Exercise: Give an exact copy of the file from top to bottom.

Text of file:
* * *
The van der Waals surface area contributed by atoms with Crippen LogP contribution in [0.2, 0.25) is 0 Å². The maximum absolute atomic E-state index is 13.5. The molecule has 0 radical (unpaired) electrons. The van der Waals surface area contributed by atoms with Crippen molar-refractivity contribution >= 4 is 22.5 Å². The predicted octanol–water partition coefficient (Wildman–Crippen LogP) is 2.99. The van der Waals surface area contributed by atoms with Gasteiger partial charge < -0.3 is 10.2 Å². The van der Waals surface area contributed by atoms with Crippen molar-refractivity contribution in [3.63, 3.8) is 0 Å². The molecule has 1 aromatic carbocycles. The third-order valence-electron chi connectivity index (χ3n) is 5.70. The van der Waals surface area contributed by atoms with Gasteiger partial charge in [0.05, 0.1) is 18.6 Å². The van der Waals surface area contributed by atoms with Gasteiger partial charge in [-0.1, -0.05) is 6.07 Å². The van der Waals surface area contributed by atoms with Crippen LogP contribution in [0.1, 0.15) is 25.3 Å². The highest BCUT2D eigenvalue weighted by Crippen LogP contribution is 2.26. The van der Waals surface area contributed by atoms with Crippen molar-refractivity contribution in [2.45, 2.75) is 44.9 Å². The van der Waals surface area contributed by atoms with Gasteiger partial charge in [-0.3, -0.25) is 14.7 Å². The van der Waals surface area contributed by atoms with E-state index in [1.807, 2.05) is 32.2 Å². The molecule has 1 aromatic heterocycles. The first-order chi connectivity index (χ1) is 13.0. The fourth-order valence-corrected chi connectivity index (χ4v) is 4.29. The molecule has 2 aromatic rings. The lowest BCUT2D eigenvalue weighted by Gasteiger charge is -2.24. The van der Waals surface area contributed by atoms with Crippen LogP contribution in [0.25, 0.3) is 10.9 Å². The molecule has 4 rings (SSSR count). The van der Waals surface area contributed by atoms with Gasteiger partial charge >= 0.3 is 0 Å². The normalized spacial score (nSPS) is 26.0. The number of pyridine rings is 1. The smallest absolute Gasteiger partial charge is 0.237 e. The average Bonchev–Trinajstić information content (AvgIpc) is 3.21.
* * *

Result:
The van der Waals surface area contributed by atoms with Crippen LogP contribution in [0.2, 0.25) is 0 Å². The maximum absolute atomic E-state index is 13.5. The molecule has 0 radical (unpaired) electrons. The van der Waals surface area contributed by atoms with Crippen molar-refractivity contribution >= 4 is 22.5 Å². The predicted octanol–water partition coefficient (Wildman–Crippen LogP) is 2.99. The van der Waals surface area contributed by atoms with Gasteiger partial charge < -0.3 is 10.2 Å². The van der Waals surface area contributed by atoms with Crippen molar-refractivity contribution in [3.63, 3.8) is 0 Å². The molecule has 1 aromatic carbocycles. The third-order valence-electron chi connectivity index (χ3n) is 5.70. The van der Waals surface area contributed by atoms with Gasteiger partial charge in [0.05, 0.1) is 18.6 Å². The van der Waals surface area contributed by atoms with Gasteiger partial charge in [-0.1, -0.05) is 6.07 Å². The van der Waals surface area contributed by atoms with Crippen LogP contribution in [0.1, 0.15) is 25.3 Å². The highest BCUT2D eigenvalue weighted by Crippen LogP contribution is 2.26. The van der Waals surface area contributed by atoms with Crippen molar-refractivity contribution in [2.45, 2.75) is 44.9 Å². The van der Waals surface area contributed by atoms with Gasteiger partial charge in [-0.3, -0.25) is 14.7 Å². The van der Waals surface area contributed by atoms with E-state index in [1.807, 2.05) is 32.2 Å². The molecule has 1 aromatic heterocycles. The first-order chi connectivity index (χ1) is 13.0. The fourth-order valence-corrected chi connectivity index (χ4v) is 4.29. The molecule has 2 aromatic rings. The lowest BCUT2D eigenvalue weighted by Gasteiger charge is -2.24. The van der Waals surface area contributed by atoms with Crippen LogP contribution in [0.25, 0.3) is 10.9 Å². The molecule has 4 rings (SSSR count). The van der Waals surface area contributed by atoms with Gasteiger partial charge >= 0.3 is 0 Å². The normalized spacial score (nSPS) is 26.0. The number of pyridine rings is 1. The smallest absolute Gasteiger partial charge is 0.237 e. The average Bonchev–Trinajstić information content (AvgIpc) is 3.21.